ICFJ Partner Networks
ICFJ has spent years supporting, assisting and developing a number of journalism networks around the world. We are proud to be the premier journalism "network of networks." The following are ICFJ partner networks and the regions where their journalists work:
In early 2012, ICFJ launched the world’s first global association of journalists who cover religion issues. The International Association of Religion Journalists (IARJ) aims to offer collegial forums for dialogue and cooperation, online, in-person training, and a wealth of resources and data to promote better coverage of these issues. The IARJ is partnering with the Association of Religion Data Archives (ARDA).
Founded by Drew Sullivan and ICFJ Knight Fellow Paul Radu, the Organized Crime and Corruption Reporting Project (OCCRP) is an investigative reporting platform for a worldwide network of independent media centers and journalists, and is reinventing investigative journalism as a public good. In the face of rising costs and growing threats to independent media, OCCRP provides media outlets and journalists with a range of critical resources and tools including digital and physical security and allows those covering the most sensitive topics to work in teams with trusted editors. ICFJ has supported OCCRP as a partner on grants from the Open Society Foundations and the U.S. Agency for International Development that focus on investigative reporting, technology development, and regional capacity building. Several ICFJ Knight International Journalism Award winners have come from the OCCRP Network, including Paul Radu, Roman Anin, Miranda Patrucić, Stevan Dojčinović, and Pavla Holcová.
In response to the COVID-19 pandemic, ICFJ Knight Fellow Catherine Gicheru launched the Africa Women Journalism Project (AWJP). It brings together female journalists and data analysts to produce data-driven coverage of underreported health, gender and economic issues. Stories have focused on a range of vulnerable groups from school children to street vendors, and on medical services available to victims of the disease. They have shed light on marginalized groups and communities, who suffer the worst impacts of the pandemic.
ICFJ Knight Fellow and digital media strategist Justin Arenstein focused on transforming Africa’s media landscape through the introduction of new tools and technologies to improve coverage of issues critical to the lives of Africans. He did this through Code for Africa, the continent's open data and civic technology pioneer. Established by Arenstein with support from ICFJ, Code for Africa helps media adopt new forms of storytelling -- from interactive maps to drones -- and better engage audiences in the news.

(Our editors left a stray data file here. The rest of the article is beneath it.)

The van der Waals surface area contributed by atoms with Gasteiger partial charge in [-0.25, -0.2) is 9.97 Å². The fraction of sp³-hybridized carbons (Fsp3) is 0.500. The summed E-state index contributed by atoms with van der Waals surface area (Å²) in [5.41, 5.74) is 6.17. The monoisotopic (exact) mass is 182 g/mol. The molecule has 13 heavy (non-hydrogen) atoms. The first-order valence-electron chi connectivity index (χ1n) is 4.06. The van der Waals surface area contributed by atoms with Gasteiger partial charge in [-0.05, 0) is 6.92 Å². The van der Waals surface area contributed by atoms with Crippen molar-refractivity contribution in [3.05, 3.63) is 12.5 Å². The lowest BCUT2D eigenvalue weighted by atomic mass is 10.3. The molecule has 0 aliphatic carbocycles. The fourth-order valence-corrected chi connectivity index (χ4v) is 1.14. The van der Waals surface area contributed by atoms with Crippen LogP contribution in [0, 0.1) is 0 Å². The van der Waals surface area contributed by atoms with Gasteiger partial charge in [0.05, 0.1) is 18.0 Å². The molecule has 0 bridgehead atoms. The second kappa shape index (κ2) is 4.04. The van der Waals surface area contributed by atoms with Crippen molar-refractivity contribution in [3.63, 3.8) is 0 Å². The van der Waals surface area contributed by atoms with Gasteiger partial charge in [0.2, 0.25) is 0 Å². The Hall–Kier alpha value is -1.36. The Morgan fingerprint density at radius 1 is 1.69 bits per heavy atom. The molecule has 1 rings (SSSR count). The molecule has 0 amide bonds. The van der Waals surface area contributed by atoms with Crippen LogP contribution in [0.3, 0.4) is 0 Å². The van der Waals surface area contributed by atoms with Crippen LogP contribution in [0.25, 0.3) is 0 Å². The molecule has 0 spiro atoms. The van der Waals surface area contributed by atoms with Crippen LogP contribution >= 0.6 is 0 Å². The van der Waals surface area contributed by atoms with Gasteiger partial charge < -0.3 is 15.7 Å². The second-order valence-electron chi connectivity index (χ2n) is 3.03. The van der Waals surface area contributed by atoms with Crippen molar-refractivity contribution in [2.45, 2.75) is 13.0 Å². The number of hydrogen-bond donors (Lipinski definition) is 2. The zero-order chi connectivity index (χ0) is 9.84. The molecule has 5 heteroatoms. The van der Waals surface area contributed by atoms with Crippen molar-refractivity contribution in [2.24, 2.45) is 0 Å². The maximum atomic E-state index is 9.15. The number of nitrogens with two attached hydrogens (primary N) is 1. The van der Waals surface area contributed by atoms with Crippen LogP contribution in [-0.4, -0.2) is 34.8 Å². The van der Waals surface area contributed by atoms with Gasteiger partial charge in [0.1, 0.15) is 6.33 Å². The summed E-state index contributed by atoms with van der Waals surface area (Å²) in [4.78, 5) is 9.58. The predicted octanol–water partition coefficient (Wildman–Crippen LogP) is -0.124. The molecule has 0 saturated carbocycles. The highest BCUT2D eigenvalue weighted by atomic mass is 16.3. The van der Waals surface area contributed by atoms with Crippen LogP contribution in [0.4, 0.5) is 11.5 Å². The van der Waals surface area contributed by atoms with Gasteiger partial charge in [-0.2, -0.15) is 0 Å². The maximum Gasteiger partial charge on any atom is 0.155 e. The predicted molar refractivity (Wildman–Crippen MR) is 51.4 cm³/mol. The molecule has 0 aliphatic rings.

Central, Latin America and the Caribbean
In 2010, Vagner de Alencar was one of 60 young people living in the favelas of São Paulo who took a journalism course offered by ICFJ Knight Fellow Bruno Garcez. He and the other trainees, led by Izabela Moi, at the time an editor at Folha, became the first 30 local correspondents for a news blog that covered the massive city’s underprivileged neighborhoods (around 80% of the actual territory) — largely unnoticed by the mainstream media unless for the violence or dramatic stories. More than10 years later, Alencar is one of the directors of Agência Mural, overseeing almost 80 local correspondents in dozens of neighborhoods in the metropolitan area. Mural has grown from a fledgling blog to a well-respected non-profit news organization, one of the first in the country to be admitted under the national chapter of The Trust News project. The goal of Agência Mural is twofold: to reduce the information gap about those regions and their residents and, in doing so, to counter the negative stereotypes people have about those communities.